[Wed. Mar. 11. 1914] Wed.11. A to ill to get up, Elbert had such a cold in her head he didn’t go to work & Nellie got up & went to school, Oh, I can’t see why I must be one legged, but am more than glad to be able to get around on one leg, it would be horrible if I could-n’t work at all, I do most of the work & on one foot & leg to. Oh, how weak & sinful or well, I can’t express, it. but how little we fore see & re-alize what is before us. Oh God have murcy on me and help me to be forever thine, give me strength dear Heavenly Father through thy Devine Power to do thy will, each day & minute be with me. I have ironed all last weeks & this weeks plain clothes & a few starched pieces & swept & washed dishes * cooked & I ach so. Oh, dee, dee.
[Thrs. Mar. 12. 1914] Thurs.12. I have ironed all day & until 8 oclock tonight, starched clothes, Nellies & my & have six pieces to finnished in the morn.
[Fri. Mar. 13. 1914] Fri.13. Finnished the six pieces. Nellie came home at noon A. has been sick all day We discovered she had a tape worm today. I sewed some to day. Ester was here she came to show me Mr. Eavers picture he isn’t a bad looking fellow, but Ester says he came last Sat, & stayed untill Mon. took Ester to school & then went home to Greentown & hes coming again Sat. tomorrow. Oh.oh.oh;
[Sat. Mar. 14. 1914] Sat.14. Nellie & I cleaned the stove pipe to crock & such a muss & I scrubbed the floor I’ve work all day & so has Nellie.
[Sun. Mar. 15. 1914] Sun.15. Every ones tired the boat folks were here for water & uncle Will & Elsie & Edith. & I haven’t done any more than had to be done.
[Sun. Mar. 15. 1914] Page 141. Sun.15. Well Baker comes up for water every morning, and some time says queer thing about his wife, I must say I’ve never liked since I first saw her and dis-liked her more after there first visit one evening. she said she like to play cards untill one, two oclock in the morning then she want her limberger cheese, onion, bread and butter and beer & she looked it. Oh. Well she has tried to keep pretty close on Mr. Cassovi & of late he has been getting his eyes opened & yesterday he told me she had been trying to get him to go over town & visit a family by the name of Ward & Cassovi didn’t want to go & told her he’d think it over so he came up here at three oclock on his way to town & had only been here a few minutes, when in walked Mr. Baker saying, so you’re here are you? meaning (C.) B. sat down & stay un-till C. arose put on his coat and hat & said he was going up town & would see us again B. said, well, I guess I’ll go along & they both left When they reached the Nickol plate Willie Mackey saw them pass & run out the house putting on his overcoat as he ran to over take B. & C. which he did & at seven-thirty C came back & told us he had a great time to lose M. & B. & that he would like to hid untill Mr & Mrs. Baker went past. Elbert asked C. to excuse him as he had an engagement & C. hid & I hid his hat & gloves just a B’s came up hill & Elbert went out just in time to meet them & Mrs. B. came in to cast her eagle eye all over & peered about in the corner. I ask her to sit down to rest but she said she was going to spend the evening with the Wards & Mr. B. was waiting for her & she thought she would come in just a minute, have you Mr.C. today? and I ans. yes, he came here this after noon & said he was going to town & I didn’t ask him when he was coming back and she said, well he was going with us tonight. well, he’s a good one. Well, C. heard all that was said & could hardly keep from yelling he was so tickled & after they were well out of sight, he came into the dining room & we visited untill ten or ten-thirty the went up to his boat. oh. such times on the Petomick. I bet Mrs. B will get him roped in to some other game to pay for this It dreadful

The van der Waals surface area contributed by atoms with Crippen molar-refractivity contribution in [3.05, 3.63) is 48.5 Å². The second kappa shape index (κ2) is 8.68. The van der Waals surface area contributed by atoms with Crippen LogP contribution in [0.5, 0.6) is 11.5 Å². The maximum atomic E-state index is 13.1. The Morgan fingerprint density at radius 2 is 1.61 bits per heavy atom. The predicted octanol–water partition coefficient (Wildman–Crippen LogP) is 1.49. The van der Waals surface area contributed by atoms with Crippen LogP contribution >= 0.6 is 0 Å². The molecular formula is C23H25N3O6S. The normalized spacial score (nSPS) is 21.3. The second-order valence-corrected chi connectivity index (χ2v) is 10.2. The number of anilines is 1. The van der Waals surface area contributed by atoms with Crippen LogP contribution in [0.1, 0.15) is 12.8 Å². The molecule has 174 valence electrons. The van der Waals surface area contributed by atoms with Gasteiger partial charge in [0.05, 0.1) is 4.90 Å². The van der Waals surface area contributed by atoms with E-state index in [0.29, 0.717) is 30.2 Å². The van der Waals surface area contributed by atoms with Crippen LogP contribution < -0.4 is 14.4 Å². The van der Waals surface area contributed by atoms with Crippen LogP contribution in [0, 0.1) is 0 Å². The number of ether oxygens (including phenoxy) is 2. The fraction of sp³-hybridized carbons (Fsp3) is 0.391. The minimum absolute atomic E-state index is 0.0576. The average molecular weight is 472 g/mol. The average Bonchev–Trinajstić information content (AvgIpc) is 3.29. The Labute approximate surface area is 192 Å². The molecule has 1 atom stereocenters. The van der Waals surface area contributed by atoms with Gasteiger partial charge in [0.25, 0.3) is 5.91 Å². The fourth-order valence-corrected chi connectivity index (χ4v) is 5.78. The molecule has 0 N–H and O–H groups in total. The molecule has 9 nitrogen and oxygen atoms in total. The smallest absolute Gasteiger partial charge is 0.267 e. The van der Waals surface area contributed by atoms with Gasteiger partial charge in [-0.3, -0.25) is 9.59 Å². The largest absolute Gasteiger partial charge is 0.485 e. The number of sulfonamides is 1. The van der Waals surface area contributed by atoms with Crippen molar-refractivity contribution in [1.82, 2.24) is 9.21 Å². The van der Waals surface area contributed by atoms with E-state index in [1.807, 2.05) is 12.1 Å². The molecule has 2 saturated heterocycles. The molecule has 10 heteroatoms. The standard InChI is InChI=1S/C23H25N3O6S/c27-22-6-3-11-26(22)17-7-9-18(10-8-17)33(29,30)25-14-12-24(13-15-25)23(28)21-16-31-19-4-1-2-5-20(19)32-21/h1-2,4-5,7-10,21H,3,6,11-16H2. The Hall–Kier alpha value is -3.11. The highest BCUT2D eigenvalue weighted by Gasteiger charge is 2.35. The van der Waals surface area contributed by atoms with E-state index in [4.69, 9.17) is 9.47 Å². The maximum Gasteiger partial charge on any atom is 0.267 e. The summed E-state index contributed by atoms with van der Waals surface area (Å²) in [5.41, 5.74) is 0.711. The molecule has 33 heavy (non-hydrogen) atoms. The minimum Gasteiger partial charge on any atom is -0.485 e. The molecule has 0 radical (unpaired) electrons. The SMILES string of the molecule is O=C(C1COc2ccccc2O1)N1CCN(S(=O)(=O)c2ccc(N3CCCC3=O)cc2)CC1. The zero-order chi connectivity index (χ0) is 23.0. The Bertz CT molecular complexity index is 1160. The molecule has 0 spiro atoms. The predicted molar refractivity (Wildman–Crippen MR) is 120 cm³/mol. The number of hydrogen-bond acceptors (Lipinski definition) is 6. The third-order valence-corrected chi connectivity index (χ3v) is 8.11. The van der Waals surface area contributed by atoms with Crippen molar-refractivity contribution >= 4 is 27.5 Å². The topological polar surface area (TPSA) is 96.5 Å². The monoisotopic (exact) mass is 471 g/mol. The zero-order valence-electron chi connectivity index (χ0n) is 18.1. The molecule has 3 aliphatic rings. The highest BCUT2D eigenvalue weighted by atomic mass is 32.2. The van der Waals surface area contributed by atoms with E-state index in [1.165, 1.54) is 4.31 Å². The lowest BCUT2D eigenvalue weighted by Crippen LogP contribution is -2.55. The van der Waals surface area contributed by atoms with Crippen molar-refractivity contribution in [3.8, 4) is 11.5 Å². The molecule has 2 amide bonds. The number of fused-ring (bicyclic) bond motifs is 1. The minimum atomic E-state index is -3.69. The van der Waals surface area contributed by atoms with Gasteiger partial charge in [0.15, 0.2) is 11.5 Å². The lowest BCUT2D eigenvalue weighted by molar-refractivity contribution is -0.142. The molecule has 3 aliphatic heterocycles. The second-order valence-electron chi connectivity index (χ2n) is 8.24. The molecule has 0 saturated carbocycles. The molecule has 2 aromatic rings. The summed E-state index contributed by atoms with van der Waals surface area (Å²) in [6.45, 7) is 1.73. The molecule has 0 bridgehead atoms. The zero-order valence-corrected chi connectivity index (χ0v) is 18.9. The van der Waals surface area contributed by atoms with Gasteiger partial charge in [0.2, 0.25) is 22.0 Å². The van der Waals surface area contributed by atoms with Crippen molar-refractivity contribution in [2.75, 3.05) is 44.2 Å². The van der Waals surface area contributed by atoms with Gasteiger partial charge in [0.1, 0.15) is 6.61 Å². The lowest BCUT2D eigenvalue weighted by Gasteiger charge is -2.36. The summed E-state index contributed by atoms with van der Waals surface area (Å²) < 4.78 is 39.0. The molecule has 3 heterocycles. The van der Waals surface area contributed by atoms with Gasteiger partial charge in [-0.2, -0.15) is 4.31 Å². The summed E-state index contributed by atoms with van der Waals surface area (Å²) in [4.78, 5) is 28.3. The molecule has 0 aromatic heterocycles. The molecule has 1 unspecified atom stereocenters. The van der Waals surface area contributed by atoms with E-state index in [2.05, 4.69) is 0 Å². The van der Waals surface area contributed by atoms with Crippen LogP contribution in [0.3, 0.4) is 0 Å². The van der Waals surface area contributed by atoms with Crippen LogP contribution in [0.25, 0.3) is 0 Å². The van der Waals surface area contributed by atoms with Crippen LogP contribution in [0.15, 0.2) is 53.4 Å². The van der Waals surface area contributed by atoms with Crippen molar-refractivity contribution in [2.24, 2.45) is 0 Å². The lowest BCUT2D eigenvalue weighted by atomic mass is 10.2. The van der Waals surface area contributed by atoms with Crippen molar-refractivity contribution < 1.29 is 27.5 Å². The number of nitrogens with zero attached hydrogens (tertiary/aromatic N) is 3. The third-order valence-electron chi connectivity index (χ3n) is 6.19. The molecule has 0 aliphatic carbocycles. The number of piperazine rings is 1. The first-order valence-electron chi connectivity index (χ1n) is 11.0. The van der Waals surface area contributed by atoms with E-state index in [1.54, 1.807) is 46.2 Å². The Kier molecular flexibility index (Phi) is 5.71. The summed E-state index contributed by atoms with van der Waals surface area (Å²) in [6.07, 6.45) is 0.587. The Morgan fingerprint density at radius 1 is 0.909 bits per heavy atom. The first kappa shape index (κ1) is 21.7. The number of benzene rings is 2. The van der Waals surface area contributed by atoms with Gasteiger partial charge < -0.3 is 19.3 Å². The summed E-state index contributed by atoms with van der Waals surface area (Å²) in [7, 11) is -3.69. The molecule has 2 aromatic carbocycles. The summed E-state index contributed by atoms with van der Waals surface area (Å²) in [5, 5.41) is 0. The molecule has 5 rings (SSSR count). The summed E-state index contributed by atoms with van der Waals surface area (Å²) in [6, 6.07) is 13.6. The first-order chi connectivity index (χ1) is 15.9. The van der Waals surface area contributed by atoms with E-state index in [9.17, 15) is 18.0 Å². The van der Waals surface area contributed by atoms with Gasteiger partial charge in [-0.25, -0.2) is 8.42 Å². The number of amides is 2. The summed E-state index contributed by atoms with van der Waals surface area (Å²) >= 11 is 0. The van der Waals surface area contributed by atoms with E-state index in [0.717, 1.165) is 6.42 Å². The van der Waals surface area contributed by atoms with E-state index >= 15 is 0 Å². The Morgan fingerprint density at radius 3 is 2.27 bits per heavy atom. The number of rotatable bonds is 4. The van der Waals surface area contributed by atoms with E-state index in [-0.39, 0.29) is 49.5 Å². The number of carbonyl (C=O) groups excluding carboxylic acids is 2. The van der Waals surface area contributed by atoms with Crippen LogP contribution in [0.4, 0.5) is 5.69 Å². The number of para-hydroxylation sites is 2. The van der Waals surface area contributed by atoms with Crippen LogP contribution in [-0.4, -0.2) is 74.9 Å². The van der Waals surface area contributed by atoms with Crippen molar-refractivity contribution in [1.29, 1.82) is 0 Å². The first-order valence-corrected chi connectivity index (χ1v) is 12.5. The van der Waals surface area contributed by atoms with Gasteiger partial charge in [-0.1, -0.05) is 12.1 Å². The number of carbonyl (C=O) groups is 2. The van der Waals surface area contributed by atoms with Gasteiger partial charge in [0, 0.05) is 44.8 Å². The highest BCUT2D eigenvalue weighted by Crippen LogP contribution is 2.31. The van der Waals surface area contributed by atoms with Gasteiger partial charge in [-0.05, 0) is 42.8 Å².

[Mon. Mar. 16. 1914] Mon.16. We didn’t wash so, I sewed & what do you think, Elbert was done to the river & Baker passed & stop to visit a minute & said they were going down the river in his boat if Cassovi would go (Cassovi) is using B.’s boat, till he gets his repaired, he lent it to Aimes & he stove a hole in it, in the
[Mon. Mar. 16. 1914]Page 143. ice, so C. has been fixing it up & painting it. Oh yes, he said Mrs. B wanted to go in the boat. Well, now, what did I tell you, she’s at her game.
[Tue. Mar. 17. 1914] Tue.17. We washed & I’m some tired I have been having such nervoous head achs, today is St. Patrick’s Day. Audrey sent some St. Patrick. cards South to the folks. I . didn’t get mine wrote, so didn’t send any. Mr. Cassovi was here a few minutes today he has been sick every since he fell in the river, but is feeling & looking bad, he trys to be jolly and keep up and going. Mr. B came up for water & the mail & said. We went down the river in my little boat & Mr. C. was with us & we landed near the fish house, it was so muddy (yellow clay) and we had a great time getting up the hill, we went up to Saphs, and my wife telephoned Miss Mollie Ward to come over, and it was after (nine thirty) but Mollie came & and at one oclock Mr. & Mrs. B. said they were going & Mrs. B said , Now Ambrosus you see Mollie home & Mr. B. & I will wait at the bridge for you, they all left Saphs to gether and when they reached the bridge Mrs. B said, I guess I’ll go over with you & John can get the boat & bring it where they could get in, with out getting in the mud. C. said he would go get the boat & Mr. B. could go but Mr. B. left them & went to get the boat. so, C went over the bridge with Mollie & Mrs. B & of coarse he came back with my wife, said Mr. B. they had a great time getting Mrs. B loaded into the boat & Mrs. B fell down & was plastered from head to foot & when they got to their boat & got out Mr. C. stayed in the boat & started on to his boat but Mrs. B insisted he come back & have a lunch & some hot drink, but C said he didn’t feel eable & thank them just the same , but still she urged & Mr. B. said let him go home if he wants to whats